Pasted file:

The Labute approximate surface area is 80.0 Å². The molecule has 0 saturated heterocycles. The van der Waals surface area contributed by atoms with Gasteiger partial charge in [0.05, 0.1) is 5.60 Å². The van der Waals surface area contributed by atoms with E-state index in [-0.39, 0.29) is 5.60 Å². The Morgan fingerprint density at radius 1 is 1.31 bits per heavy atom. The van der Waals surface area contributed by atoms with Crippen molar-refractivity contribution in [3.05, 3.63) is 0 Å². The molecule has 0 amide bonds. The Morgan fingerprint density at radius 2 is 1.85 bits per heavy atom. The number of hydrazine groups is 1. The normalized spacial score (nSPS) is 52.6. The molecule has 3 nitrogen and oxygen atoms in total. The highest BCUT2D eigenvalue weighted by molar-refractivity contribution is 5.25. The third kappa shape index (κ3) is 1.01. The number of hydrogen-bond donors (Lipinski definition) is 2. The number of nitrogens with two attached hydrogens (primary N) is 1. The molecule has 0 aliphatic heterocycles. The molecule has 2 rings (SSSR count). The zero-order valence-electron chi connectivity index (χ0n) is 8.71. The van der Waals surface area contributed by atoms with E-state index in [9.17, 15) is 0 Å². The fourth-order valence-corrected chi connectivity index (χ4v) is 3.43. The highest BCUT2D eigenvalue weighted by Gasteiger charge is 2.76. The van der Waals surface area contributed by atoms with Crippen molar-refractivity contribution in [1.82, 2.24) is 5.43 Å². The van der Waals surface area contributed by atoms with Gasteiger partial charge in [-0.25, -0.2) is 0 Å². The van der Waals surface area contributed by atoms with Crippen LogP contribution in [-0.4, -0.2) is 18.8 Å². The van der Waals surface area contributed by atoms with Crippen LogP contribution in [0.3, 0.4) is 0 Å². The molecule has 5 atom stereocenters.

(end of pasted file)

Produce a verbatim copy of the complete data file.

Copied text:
The Labute approximate surface area is 80.0 Å². The molecule has 0 saturated heterocycles. The van der Waals surface area contributed by atoms with Gasteiger partial charge in [0.05, 0.1) is 5.60 Å². The van der Waals surface area contributed by atoms with E-state index in [-0.39, 0.29) is 5.60 Å². The Morgan fingerprint density at radius 1 is 1.31 bits per heavy atom. The van der Waals surface area contributed by atoms with Crippen molar-refractivity contribution in [3.05, 3.63) is 0 Å². The molecule has 0 amide bonds. The Morgan fingerprint density at radius 2 is 1.85 bits per heavy atom. The number of hydrazine groups is 1. The normalized spacial score (nSPS) is 52.6. The molecule has 3 nitrogen and oxygen atoms in total. The highest BCUT2D eigenvalue weighted by molar-refractivity contribution is 5.25. The third kappa shape index (κ3) is 1.01. The number of hydrogen-bond donors (Lipinski definition) is 2. The number of nitrogens with two attached hydrogens (primary N) is 1. The molecule has 0 aliphatic heterocycles. The molecule has 2 rings (SSSR count). The zero-order valence-electron chi connectivity index (χ0n) is 8.71. The van der Waals surface area contributed by atoms with E-state index in [9.17, 15) is 0 Å². The fourth-order valence-corrected chi connectivity index (χ4v) is 3.43. The highest BCUT2D eigenvalue weighted by Gasteiger charge is 2.76. The van der Waals surface area contributed by atoms with Crippen molar-refractivity contribution in [1.82, 2.24) is 5.43 Å². The van der Waals surface area contributed by atoms with Gasteiger partial charge in [-0.25, -0.2) is 0 Å². The van der Waals surface area contributed by atoms with Crippen LogP contribution in [-0.4, -0.2) is 18.8 Å². The van der Waals surface area contributed by atoms with Crippen LogP contribution in [0.3, 0.4) is 0 Å². The molecule has 5 atom stereocenters.